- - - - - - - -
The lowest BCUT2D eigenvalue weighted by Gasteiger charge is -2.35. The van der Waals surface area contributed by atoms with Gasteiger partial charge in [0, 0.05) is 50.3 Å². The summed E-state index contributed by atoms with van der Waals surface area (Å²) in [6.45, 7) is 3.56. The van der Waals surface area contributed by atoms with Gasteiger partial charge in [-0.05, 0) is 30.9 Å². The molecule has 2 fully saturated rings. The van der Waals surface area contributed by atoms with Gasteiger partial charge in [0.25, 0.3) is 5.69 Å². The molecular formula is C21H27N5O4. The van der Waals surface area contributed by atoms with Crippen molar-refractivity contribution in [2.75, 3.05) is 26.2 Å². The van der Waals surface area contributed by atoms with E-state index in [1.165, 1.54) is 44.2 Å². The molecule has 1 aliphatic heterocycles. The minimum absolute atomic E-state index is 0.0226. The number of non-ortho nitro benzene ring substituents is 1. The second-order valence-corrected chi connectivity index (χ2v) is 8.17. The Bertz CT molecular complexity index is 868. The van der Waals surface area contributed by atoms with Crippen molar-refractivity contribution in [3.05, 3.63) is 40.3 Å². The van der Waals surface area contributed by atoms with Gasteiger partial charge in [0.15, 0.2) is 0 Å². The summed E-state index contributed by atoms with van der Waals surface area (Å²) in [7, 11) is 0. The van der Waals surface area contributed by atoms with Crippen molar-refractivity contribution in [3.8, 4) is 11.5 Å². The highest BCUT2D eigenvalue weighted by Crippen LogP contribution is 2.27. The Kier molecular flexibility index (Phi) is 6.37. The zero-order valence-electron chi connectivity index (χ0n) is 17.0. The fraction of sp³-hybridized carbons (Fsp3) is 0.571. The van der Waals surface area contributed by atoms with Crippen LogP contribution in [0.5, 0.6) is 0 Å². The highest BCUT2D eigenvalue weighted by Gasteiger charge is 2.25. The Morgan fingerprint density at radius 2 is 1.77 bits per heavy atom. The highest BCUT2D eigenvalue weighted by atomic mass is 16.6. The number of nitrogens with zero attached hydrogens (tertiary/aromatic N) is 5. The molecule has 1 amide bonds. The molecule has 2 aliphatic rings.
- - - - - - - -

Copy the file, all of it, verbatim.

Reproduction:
The lowest BCUT2D eigenvalue weighted by Gasteiger charge is -2.35. The van der Waals surface area contributed by atoms with Gasteiger partial charge in [0, 0.05) is 50.3 Å². The summed E-state index contributed by atoms with van der Waals surface area (Å²) in [6.45, 7) is 3.56. The van der Waals surface area contributed by atoms with Gasteiger partial charge in [-0.05, 0) is 30.9 Å². The molecule has 2 fully saturated rings. The van der Waals surface area contributed by atoms with Gasteiger partial charge in [0.25, 0.3) is 5.69 Å². The molecular formula is C21H27N5O4. The van der Waals surface area contributed by atoms with Crippen molar-refractivity contribution in [2.75, 3.05) is 26.2 Å². The van der Waals surface area contributed by atoms with E-state index in [1.165, 1.54) is 44.2 Å². The molecule has 1 aliphatic heterocycles. The minimum absolute atomic E-state index is 0.0226. The number of non-ortho nitro benzene ring substituents is 1. The second-order valence-corrected chi connectivity index (χ2v) is 8.17. The Bertz CT molecular complexity index is 868. The van der Waals surface area contributed by atoms with Crippen molar-refractivity contribution in [3.05, 3.63) is 40.3 Å². The van der Waals surface area contributed by atoms with Gasteiger partial charge in [0.15, 0.2) is 0 Å². The summed E-state index contributed by atoms with van der Waals surface area (Å²) in [7, 11) is 0. The van der Waals surface area contributed by atoms with Crippen molar-refractivity contribution in [3.8, 4) is 11.5 Å². The highest BCUT2D eigenvalue weighted by Crippen LogP contribution is 2.27. The Kier molecular flexibility index (Phi) is 6.37. The zero-order valence-electron chi connectivity index (χ0n) is 17.0. The fraction of sp³-hybridized carbons (Fsp3) is 0.571. The van der Waals surface area contributed by atoms with Crippen LogP contribution in [0.5, 0.6) is 0 Å². The highest BCUT2D eigenvalue weighted by Gasteiger charge is 2.25. The Morgan fingerprint density at radius 2 is 1.77 bits per heavy atom. The highest BCUT2D eigenvalue weighted by atomic mass is 16.6. The number of nitrogens with zero attached hydrogens (tertiary/aromatic N) is 5. The molecule has 1 amide bonds. The molecule has 2 aliphatic rings.